Factors leading to supplementary budgets in parastatals in Kenya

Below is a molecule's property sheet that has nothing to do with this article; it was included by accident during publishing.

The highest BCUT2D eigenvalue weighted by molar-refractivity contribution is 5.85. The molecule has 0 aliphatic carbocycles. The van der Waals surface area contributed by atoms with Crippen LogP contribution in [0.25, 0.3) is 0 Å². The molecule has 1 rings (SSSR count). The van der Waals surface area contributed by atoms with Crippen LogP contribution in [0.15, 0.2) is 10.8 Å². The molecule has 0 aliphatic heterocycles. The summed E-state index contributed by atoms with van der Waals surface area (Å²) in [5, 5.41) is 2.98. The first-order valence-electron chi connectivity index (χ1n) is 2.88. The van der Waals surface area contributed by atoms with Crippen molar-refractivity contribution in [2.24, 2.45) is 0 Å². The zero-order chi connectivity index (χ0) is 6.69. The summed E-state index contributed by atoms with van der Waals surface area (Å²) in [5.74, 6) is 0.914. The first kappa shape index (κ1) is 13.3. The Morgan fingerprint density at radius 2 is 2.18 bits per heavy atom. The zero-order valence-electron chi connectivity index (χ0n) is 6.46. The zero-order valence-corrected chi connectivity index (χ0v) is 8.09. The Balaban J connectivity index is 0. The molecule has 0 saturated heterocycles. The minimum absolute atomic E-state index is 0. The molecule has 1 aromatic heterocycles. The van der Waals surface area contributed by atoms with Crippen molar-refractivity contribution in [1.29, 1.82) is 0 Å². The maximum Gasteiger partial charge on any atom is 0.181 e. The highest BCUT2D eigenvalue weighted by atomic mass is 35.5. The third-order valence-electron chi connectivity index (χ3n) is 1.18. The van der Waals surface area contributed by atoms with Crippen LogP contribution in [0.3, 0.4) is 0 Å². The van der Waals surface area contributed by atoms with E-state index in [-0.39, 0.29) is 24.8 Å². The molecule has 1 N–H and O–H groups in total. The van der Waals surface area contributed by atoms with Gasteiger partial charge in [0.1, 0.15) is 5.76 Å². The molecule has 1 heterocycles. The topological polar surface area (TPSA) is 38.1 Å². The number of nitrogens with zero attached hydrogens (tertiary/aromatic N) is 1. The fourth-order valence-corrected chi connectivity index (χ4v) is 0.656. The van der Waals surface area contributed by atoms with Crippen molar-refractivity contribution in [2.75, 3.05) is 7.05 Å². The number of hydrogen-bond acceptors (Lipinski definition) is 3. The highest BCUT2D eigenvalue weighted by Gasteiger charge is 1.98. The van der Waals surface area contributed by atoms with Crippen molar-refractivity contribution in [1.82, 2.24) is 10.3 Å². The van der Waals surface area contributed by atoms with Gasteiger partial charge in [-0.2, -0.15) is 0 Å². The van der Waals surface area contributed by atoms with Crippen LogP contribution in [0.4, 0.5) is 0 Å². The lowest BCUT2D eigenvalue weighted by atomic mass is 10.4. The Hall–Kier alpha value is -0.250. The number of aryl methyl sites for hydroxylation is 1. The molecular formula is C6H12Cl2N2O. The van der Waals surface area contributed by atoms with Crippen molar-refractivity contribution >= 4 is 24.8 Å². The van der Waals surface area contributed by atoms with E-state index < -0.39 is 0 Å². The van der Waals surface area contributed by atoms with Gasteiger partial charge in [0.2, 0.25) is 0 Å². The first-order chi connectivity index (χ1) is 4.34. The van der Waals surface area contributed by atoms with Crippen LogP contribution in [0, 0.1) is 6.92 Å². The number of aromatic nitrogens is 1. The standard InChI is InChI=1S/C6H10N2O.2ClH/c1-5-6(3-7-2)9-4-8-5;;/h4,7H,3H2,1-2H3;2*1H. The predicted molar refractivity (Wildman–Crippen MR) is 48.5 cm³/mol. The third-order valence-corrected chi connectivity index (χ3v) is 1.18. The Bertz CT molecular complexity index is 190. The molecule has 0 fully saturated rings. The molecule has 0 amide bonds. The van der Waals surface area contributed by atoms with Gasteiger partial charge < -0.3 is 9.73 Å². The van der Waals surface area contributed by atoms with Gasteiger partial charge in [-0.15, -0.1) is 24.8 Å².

Supplementary budget places an enormous burden on middle-income earners, between massive taxes on gross income, loss of early childcare supplement and loss of mortgage interest relief (Louderback, 2001). In the banking industry a strong relationship is evident between a formulated budget and an implemented budget. However, a modest degree of adjustment is desirable during execution to allow for the occurrence of events which were unknown or uncertain at the time the budget was authorized. The study adopted a descriptive case study research design. The population of the study consisted of all the Parastatals in Kenya. There are 101 Parastatals in Kenya (Source: Office of Prime Minister- Office of Inspectorate of State Corporations 2010). Simple random sampling was used to select the parastatals used in the study. The researcher selected 29 Parastatals. Primary data was collected using semi-structured questionnaires distributed to treasury officers in sampled parastatals in Kenya. The researcher used both quantitative and qualitative methods. The data collected was checked for completeness and coded for analysis. Descriptive statistics such as mean scores frequencies and variances was used to interpret the quantitative data. From the findings the study found that factors leading to supplementary budgets in parastatals in Kenya were; budget errors, lack of strict laws governing procurement, poor planning, flexibility in parastatals operations and organizational culture that does not adhere to the budget. These factors cause variance between planned budgets and budgets as implemented in parastatals in Kenya. The study also found that supplementary budgeting was important to parastatals operations to a great extent and that it helps them achieve their objectives and helped them not to work under constrained resources. The study further found that there were greater variation between planned budget and the implemented budgets in parastatals in Kenya which were resulting from errors and poor planning.